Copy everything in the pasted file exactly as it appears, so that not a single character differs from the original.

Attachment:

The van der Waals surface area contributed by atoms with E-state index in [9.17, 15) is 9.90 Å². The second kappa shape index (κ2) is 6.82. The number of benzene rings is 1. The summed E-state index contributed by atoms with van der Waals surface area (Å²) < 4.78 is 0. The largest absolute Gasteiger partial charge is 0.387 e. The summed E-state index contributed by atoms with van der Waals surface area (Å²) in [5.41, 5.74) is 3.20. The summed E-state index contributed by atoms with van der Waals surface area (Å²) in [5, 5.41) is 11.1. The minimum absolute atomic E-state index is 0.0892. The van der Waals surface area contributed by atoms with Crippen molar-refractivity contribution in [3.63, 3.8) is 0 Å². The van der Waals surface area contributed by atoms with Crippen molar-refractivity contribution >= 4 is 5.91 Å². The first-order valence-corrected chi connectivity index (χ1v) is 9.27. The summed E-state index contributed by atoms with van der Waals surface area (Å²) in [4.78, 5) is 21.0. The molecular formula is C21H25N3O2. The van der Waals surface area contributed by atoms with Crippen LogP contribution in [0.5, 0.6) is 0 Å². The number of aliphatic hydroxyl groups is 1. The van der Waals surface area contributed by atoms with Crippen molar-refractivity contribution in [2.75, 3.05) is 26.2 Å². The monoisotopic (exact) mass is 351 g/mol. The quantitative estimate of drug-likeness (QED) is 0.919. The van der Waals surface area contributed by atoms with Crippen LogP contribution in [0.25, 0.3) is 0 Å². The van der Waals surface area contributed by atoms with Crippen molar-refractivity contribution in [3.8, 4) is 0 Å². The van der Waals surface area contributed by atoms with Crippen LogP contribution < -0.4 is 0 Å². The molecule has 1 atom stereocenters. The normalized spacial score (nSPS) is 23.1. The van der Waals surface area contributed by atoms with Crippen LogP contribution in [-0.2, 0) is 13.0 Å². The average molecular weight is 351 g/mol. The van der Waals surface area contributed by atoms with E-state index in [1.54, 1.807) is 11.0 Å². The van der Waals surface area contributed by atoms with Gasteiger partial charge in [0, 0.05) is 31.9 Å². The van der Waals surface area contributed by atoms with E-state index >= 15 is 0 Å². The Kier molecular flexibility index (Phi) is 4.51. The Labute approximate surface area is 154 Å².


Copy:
The van der Waals surface area contributed by atoms with E-state index in [9.17, 15) is 9.90 Å². The second kappa shape index (κ2) is 6.82. The number of benzene rings is 1. The summed E-state index contributed by atoms with van der Waals surface area (Å²) < 4.78 is 0. The largest absolute Gasteiger partial charge is 0.387 e. The summed E-state index contributed by atoms with van der Waals surface area (Å²) in [5.41, 5.74) is 3.20. The summed E-state index contributed by atoms with van der Waals surface area (Å²) in [5, 5.41) is 11.1. The minimum absolute atomic E-state index is 0.0892. The van der Waals surface area contributed by atoms with Crippen molar-refractivity contribution in [3.63, 3.8) is 0 Å². The van der Waals surface area contributed by atoms with Crippen molar-refractivity contribution >= 4 is 5.91 Å². The first-order valence-corrected chi connectivity index (χ1v) is 9.27. The summed E-state index contributed by atoms with van der Waals surface area (Å²) in [4.78, 5) is 21.0. The molecular formula is C21H25N3O2. The van der Waals surface area contributed by atoms with Crippen LogP contribution in [0.5, 0.6) is 0 Å². The number of aliphatic hydroxyl groups is 1. The van der Waals surface area contributed by atoms with Crippen molar-refractivity contribution in [2.75, 3.05) is 26.2 Å². The monoisotopic (exact) mass is 351 g/mol. The quantitative estimate of drug-likeness (QED) is 0.919. The van der Waals surface area contributed by atoms with Crippen LogP contribution in [0.25, 0.3) is 0 Å². The van der Waals surface area contributed by atoms with Crippen molar-refractivity contribution in [3.8, 4) is 0 Å². The van der Waals surface area contributed by atoms with Crippen LogP contribution < -0.4 is 0 Å². The molecule has 1 atom stereocenters. The normalized spacial score (nSPS) is 23.1. The van der Waals surface area contributed by atoms with Crippen LogP contribution in [-0.2, 0) is 13.0 Å². The average molecular weight is 351 g/mol. The van der Waals surface area contributed by atoms with E-state index in [1.54, 1.807) is 11.0 Å². The van der Waals surface area contributed by atoms with Gasteiger partial charge in [0, 0.05) is 31.9 Å². The van der Waals surface area contributed by atoms with E-state index >= 15 is 0 Å². The Kier molecular flexibility index (Phi) is 4.51. The Labute approximate surface area is 154 Å².